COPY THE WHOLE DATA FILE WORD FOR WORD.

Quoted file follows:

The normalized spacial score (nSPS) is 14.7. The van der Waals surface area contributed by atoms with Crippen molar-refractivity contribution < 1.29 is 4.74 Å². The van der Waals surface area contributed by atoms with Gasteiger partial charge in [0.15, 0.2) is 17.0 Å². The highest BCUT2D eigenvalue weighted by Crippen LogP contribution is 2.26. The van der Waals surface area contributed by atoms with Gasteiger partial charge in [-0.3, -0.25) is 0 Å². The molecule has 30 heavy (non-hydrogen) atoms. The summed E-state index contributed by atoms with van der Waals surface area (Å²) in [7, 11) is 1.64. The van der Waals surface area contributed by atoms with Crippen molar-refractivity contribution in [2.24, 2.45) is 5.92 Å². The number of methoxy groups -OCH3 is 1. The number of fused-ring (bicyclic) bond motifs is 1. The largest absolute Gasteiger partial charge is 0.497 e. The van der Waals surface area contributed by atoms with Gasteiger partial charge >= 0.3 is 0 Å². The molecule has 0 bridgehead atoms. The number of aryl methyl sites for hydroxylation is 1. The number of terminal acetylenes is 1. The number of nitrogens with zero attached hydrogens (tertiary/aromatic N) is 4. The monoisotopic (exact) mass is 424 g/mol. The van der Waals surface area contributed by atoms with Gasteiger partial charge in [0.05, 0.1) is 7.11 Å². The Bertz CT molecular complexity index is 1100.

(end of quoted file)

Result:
The normalized spacial score (nSPS) is 14.7. The van der Waals surface area contributed by atoms with Crippen molar-refractivity contribution < 1.29 is 4.74 Å². The van der Waals surface area contributed by atoms with Gasteiger partial charge in [0.15, 0.2) is 17.0 Å². The highest BCUT2D eigenvalue weighted by Crippen LogP contribution is 2.26. The van der Waals surface area contributed by atoms with Gasteiger partial charge in [-0.3, -0.25) is 0 Å². The molecule has 30 heavy (non-hydrogen) atoms. The summed E-state index contributed by atoms with van der Waals surface area (Å²) in [7, 11) is 1.64. The van der Waals surface area contributed by atoms with Crippen molar-refractivity contribution in [2.24, 2.45) is 5.92 Å². The number of methoxy groups -OCH3 is 1. The number of fused-ring (bicyclic) bond motifs is 1. The largest absolute Gasteiger partial charge is 0.497 e. The van der Waals surface area contributed by atoms with Gasteiger partial charge >= 0.3 is 0 Å². The molecule has 0 bridgehead atoms. The number of aryl methyl sites for hydroxylation is 1. The number of terminal acetylenes is 1. The number of nitrogens with zero attached hydrogens (tertiary/aromatic N) is 4. The monoisotopic (exact) mass is 424 g/mol. The van der Waals surface area contributed by atoms with Gasteiger partial charge in [0.05, 0.1) is 7.11 Å². The Bertz CT molecular complexity index is 1100.